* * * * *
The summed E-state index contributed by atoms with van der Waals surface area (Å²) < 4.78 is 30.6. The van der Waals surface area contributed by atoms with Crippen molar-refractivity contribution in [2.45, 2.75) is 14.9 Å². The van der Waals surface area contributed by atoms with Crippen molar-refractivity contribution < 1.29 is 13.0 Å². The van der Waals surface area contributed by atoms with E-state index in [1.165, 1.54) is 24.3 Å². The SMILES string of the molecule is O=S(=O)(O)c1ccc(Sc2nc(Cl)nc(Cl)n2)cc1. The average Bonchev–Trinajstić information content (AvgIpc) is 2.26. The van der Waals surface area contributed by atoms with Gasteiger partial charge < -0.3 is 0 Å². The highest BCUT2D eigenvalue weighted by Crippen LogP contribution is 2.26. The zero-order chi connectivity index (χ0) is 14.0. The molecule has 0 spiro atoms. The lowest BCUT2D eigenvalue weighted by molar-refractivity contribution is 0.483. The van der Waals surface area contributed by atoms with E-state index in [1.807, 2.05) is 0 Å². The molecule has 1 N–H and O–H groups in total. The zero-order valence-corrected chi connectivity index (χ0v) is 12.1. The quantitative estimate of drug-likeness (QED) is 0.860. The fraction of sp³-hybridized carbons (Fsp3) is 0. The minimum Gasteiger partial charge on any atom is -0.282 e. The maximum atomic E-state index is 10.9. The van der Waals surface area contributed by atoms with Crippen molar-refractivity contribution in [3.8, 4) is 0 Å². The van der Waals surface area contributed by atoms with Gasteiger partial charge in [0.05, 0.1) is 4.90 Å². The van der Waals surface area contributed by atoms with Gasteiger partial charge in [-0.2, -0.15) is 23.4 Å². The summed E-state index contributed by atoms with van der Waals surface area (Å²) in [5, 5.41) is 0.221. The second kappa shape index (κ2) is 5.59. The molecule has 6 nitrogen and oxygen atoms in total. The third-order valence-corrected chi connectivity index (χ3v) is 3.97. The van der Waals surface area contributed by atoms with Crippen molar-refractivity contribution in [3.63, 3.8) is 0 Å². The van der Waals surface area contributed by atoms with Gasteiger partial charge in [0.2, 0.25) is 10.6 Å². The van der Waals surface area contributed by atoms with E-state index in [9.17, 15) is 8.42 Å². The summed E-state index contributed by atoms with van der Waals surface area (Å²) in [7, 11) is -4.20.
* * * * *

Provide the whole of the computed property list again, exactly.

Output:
The summed E-state index contributed by atoms with van der Waals surface area (Å²) < 4.78 is 30.6. The van der Waals surface area contributed by atoms with Crippen molar-refractivity contribution in [2.45, 2.75) is 14.9 Å². The van der Waals surface area contributed by atoms with Crippen molar-refractivity contribution < 1.29 is 13.0 Å². The van der Waals surface area contributed by atoms with E-state index in [1.165, 1.54) is 24.3 Å². The SMILES string of the molecule is O=S(=O)(O)c1ccc(Sc2nc(Cl)nc(Cl)n2)cc1. The average Bonchev–Trinajstić information content (AvgIpc) is 2.26. The van der Waals surface area contributed by atoms with Gasteiger partial charge < -0.3 is 0 Å². The highest BCUT2D eigenvalue weighted by Crippen LogP contribution is 2.26. The zero-order chi connectivity index (χ0) is 14.0. The molecule has 0 spiro atoms. The lowest BCUT2D eigenvalue weighted by molar-refractivity contribution is 0.483. The van der Waals surface area contributed by atoms with E-state index in [1.807, 2.05) is 0 Å². The molecule has 1 N–H and O–H groups in total. The zero-order valence-corrected chi connectivity index (χ0v) is 12.1. The quantitative estimate of drug-likeness (QED) is 0.860. The fraction of sp³-hybridized carbons (Fsp3) is 0. The minimum Gasteiger partial charge on any atom is -0.282 e. The maximum atomic E-state index is 10.9. The van der Waals surface area contributed by atoms with Crippen molar-refractivity contribution in [3.8, 4) is 0 Å². The van der Waals surface area contributed by atoms with Gasteiger partial charge in [0.05, 0.1) is 4.90 Å². The van der Waals surface area contributed by atoms with Gasteiger partial charge in [-0.2, -0.15) is 23.4 Å². The summed E-state index contributed by atoms with van der Waals surface area (Å²) in [5, 5.41) is 0.221. The second kappa shape index (κ2) is 5.59. The molecule has 6 nitrogen and oxygen atoms in total. The third-order valence-corrected chi connectivity index (χ3v) is 3.97. The van der Waals surface area contributed by atoms with Crippen molar-refractivity contribution in [3.63, 3.8) is 0 Å². The van der Waals surface area contributed by atoms with Gasteiger partial charge in [0.2, 0.25) is 10.6 Å². The van der Waals surface area contributed by atoms with E-state index in [9.17, 15) is 8.42 Å². The summed E-state index contributed by atoms with van der Waals surface area (Å²) in [7, 11) is -4.20.